- Special Sections
CENTRAL FALLS â When the city's state-appointed receiver decided not to fund the programs and operations of the Adams Memorial Library back in April, Carol Basile's heart broke.
Hers wasn't the only one.
âI felt terribly,â she said. âThe children were disappointed and disgusted, and the parents were, too. The Children's Room is downstairs, and they came not just to be read to but read themselves. They had other things to do; they'd play with blocks or puzzles, and the older ones would go on the computers. Their moms would sit on the couch so they could keep an eye on their children.
âWe also had teens who would come to fulfill their community service for the high school,â she added. âYou know, they seemed scared to death at first, but â from Day One â I'd put my arm around their shoulders and say, 'You know what, honey? This is really easy, and I'm here to walk you through it. Don't worry about a thing,' and they'd respond with big smiles. That's what this library is all about.â
Basile, who also volunteers at what many consider the city's jewel, happened to be one of the early arrivals at the âBoard of Trustees/Friends of Adams Memorial Library's Autumn Gala/Fundraiserâ on Friday night.
The longtime Central Falls resident beamed at the goings-on as she stood near the front doorsteps.
âThis is awesome!â she gushed. âIt's the biggest thing we've ever done, the highlight of the year in our city. We desperately need funding to keep it open for everyone who uses it. I've been volunteering here ever since the board and the Friends of Adams Library re-opened it Aug. 1.
âSince then, we've had volunteers working to open the doors to the public 15 hours a week,â she continued. âI volunteer three days a week, and I log in people who want to receive new cards; I also check in and out books, DVDs and CDs. I don't have to volunteer, but I do because I'm currently retired, and I want to give back to the city of Central Falls.
âYou should see the little kids' faces when they discover we have a movie they desperately want to see. They're so excited! I think those movies helps keep them off the streets, or out of harm's way.
âIf I've seen the movie, I tell them, 'Oh, you're going to LOVE it!' If I haven't seen it, I just tell them, 'You must come back and tell me all about it! I want to know,' and they walk away grinning ear-to-ear.â
According to Friends of Adams Memorial Library Director Bruce Kaplan, it took him, Heidi Born and others eight weeks to organize this event, held from 6:30-9:30 p.m.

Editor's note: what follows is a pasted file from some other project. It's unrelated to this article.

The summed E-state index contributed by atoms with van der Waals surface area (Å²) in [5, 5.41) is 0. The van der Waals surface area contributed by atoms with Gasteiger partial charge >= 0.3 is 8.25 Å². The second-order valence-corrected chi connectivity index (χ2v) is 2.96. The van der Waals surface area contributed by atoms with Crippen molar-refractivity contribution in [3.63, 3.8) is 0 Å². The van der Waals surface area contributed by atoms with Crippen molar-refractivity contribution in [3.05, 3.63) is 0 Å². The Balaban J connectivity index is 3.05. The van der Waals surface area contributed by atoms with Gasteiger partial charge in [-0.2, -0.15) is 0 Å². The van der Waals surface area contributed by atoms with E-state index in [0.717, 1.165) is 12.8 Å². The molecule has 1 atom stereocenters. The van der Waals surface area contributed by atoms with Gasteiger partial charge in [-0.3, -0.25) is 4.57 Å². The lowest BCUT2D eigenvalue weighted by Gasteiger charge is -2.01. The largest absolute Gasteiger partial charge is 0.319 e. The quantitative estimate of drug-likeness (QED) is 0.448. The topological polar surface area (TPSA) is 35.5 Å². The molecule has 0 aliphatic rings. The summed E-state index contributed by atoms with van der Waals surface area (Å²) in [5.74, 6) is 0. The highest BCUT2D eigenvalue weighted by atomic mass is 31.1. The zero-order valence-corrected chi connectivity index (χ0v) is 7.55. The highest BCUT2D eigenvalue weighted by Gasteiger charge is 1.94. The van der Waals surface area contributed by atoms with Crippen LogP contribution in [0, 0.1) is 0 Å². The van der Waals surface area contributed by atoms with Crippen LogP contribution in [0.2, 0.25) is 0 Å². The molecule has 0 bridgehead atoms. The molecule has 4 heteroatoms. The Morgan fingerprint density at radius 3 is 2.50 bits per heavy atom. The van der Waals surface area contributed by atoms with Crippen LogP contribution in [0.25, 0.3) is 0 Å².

It included Pendragon member Bob Drouin and pals, who make up the Broad Street Ceilli Band based in Cumberland, providing live, traditional music; crooner Steve Lombardi showcasing his âRat Packâ showmanship under the back-yard tent; and âBig Nazoâ and âTEN31 Productionsâ actors bringing their own special magic to the event.
âIt took a lot of time to organize this thing, but it was a lot of fun because we saw the community come together in a big way,â Kaplan noted. âHeidi is the event coordinator, and both she and I live in Pawtucket. Like most people, we've come in from neighboring cities because we feel no child in the state should be without a library.
âIt sounds like a clichÃ©, but it's the truth,â he continued. âHeidi's already donated about 60 hours a week for the last six weeks, and that's because she feels, we all do, this is so important. We hope to raise $40,000, and â beyond that â we hope to engage more people in the community to create awareness and make library access a statewide right, not just a community right.
âThe thing is, we're all from Rhode Island, and we all pay state taxes, so we should all have rights to every library in the state. No library should say 'No!' to any child, any citizen, who wants to enter it; and no city should be allowed to cut off funding to its library.â
Kaplan indicated all funds would go to hiring a new library director, and â hopefully â to expand hours of operation to 50 per week.
âIdeally, we'd like this fundraiser to serve as a springboard to gain access to foundation grants, corporate donations and federal monies,â he offered. âWith those, we'd not only have a director and expanded hours, but a hope to provide programming that meets the community's needs, those that range from computer literacy to career development to economic development.
âThat way, we could provide resources on how to start a business; E-book lending; access to municipal records; and, in short, create the library of the future right here in Central Falls â¦ In many ways, Central Falls â with its small size â could serve as a sandbox for democracy, with the library at its vital center.â